Owning one such equine superstar would be beyond the widest dreams of most people. To that end, if there is one thing which greatly upsets me about racing – and particularly locally – it’s that it’s only the select few that get the opportunity to experience what for many of us would be a lifetime’s ambition realised. So, when the opportunity the fulfill such goals is within arms reach – as it is on at least two fronts locally – and you’re not even offered the opportunity to be a part thereof, it hurts more than some people will ever realise.
Anyway, the Cheveley Park operation are in the fortunate position of having supreme equine talent stabled with all those on their training roster in Ireland (Willie Mullins, Gordon Elliott and Henry De Bromhead) and, after Ontheropes made a very eye-catching debut debut over fences on the Saturday, chasing home stable mate Monkfish, as if Envoi Allen didn’t bring enough glee, the same owners also had a very delectable appetiser beforehand when their Ballyadam took the Royal Bond Novice Hurdle with consummate ease. The other main talking point from the Grade 1 hurdle races – for this observer at least – has to be the sight of Noel Meade’s horses competing at Graded level over hurdles again.
The Castletown man has had many top level performers over the smaller obstacles over the years. Even from the time I became properly attuned to matters of the turf with horses such as Iktitafff, Definite Spectacle, More Rainbows, Go Native and my eternal favourite, Harchibald. In more recent years, mind you, the top representatives from Tu Va have been over the bigger obstacles (and on the Flat!) Through the deeds of steeds such as Snow Falcon and Road To Riches and Road To Respect and Tout Est Permis.
It appears the hurdlers are now in the ascendency again if the recent efforts of , the likes of Cask Mate and Beacon Edge if their efforts in Grade 1 company are anything to go by. Granted, the latter was a good few lengths off Honeysuckle in the Hattons Grace Hurdle.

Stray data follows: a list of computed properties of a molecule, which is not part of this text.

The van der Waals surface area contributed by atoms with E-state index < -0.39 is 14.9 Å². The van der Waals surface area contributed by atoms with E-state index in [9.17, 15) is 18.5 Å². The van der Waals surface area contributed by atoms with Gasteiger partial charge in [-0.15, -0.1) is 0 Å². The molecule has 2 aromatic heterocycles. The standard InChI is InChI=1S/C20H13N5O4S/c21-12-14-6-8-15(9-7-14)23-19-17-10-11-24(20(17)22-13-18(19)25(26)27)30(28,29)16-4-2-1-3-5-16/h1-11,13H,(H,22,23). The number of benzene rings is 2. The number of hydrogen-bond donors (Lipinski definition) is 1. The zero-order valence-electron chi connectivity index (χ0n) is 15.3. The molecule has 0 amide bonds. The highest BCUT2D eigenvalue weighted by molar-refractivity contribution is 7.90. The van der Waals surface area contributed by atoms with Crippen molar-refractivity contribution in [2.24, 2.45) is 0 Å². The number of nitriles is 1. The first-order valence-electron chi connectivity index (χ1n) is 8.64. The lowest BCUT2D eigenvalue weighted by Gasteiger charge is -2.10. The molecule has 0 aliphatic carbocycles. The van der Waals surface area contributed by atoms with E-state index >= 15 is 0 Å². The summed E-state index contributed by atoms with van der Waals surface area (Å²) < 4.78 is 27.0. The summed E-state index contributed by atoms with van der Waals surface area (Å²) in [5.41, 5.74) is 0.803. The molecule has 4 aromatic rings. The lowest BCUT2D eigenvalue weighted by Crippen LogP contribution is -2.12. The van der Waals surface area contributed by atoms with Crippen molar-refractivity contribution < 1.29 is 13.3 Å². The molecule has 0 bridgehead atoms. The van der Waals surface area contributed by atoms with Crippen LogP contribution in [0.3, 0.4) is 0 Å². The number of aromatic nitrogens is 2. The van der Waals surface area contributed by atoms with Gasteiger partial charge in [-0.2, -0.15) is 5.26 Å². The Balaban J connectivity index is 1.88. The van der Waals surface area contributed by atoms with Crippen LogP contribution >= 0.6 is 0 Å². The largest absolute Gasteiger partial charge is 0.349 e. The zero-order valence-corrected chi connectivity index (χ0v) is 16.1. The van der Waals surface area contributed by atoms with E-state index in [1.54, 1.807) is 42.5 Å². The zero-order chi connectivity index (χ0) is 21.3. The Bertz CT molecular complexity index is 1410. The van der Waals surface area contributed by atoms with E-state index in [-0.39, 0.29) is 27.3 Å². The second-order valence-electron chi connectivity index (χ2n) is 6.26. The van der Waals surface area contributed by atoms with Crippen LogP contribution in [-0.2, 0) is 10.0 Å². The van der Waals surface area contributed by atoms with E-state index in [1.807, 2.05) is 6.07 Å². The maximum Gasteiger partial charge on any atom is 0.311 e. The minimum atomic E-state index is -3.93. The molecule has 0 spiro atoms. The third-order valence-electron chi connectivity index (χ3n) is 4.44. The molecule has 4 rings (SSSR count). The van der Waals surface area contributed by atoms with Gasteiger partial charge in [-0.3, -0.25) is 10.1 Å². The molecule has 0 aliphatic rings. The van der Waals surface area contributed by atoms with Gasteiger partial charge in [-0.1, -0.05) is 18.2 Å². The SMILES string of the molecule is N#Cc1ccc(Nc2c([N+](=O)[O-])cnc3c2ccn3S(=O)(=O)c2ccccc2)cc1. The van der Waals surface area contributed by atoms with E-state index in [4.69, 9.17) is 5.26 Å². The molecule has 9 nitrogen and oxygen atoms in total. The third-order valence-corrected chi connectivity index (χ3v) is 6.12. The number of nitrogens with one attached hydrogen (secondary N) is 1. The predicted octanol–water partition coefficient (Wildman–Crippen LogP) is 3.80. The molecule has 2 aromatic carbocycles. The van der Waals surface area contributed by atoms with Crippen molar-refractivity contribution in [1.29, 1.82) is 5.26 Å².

Kenny Alexander is another of the bigger new owners to enter the fray in Irish racing in recent times – along with Cheveley Park and Robocur and the Donnellys – and the man who appears to specialise in mares has the real jewel in the crown with Honeysuckle.
Henry De Bromhead’s charge remains unbeaten in her career to date having dealt with a top table contest in a manner she might tuck away a hack canter in Knockeen. Furthermore, the normally understated trainer all but conceded that she will head for the Champion Hurdle in March 2021 if all goes to plan in the interim.
As if all the above wasn’t enough to keep a mind ticking over until the Christmas feast of racing, there was, in the long distance handicap chase, the first potential clues regarding the next Irish Grand National, whenever it may be.
The form of Tom Mullins’s horses, both on the Flat and over jumps, has been one of the untold stories of the year. In the aforementioned handicap chase, there was clear evidence that the trainer now has two live contenders for Ireland’s most important race in Court Maid, who won the race, and Scoir Mear who came in a staying on fifth. Noel Meade’s Brace Yourself, who was a very exciting bumper horse before enduring a long injury layoff. The 7-year-old evidently retains much of his ability. Having chased home the winner, Patricia Hunt’s gelding would appear well set for a crack at the big one.
If any of us get to see it.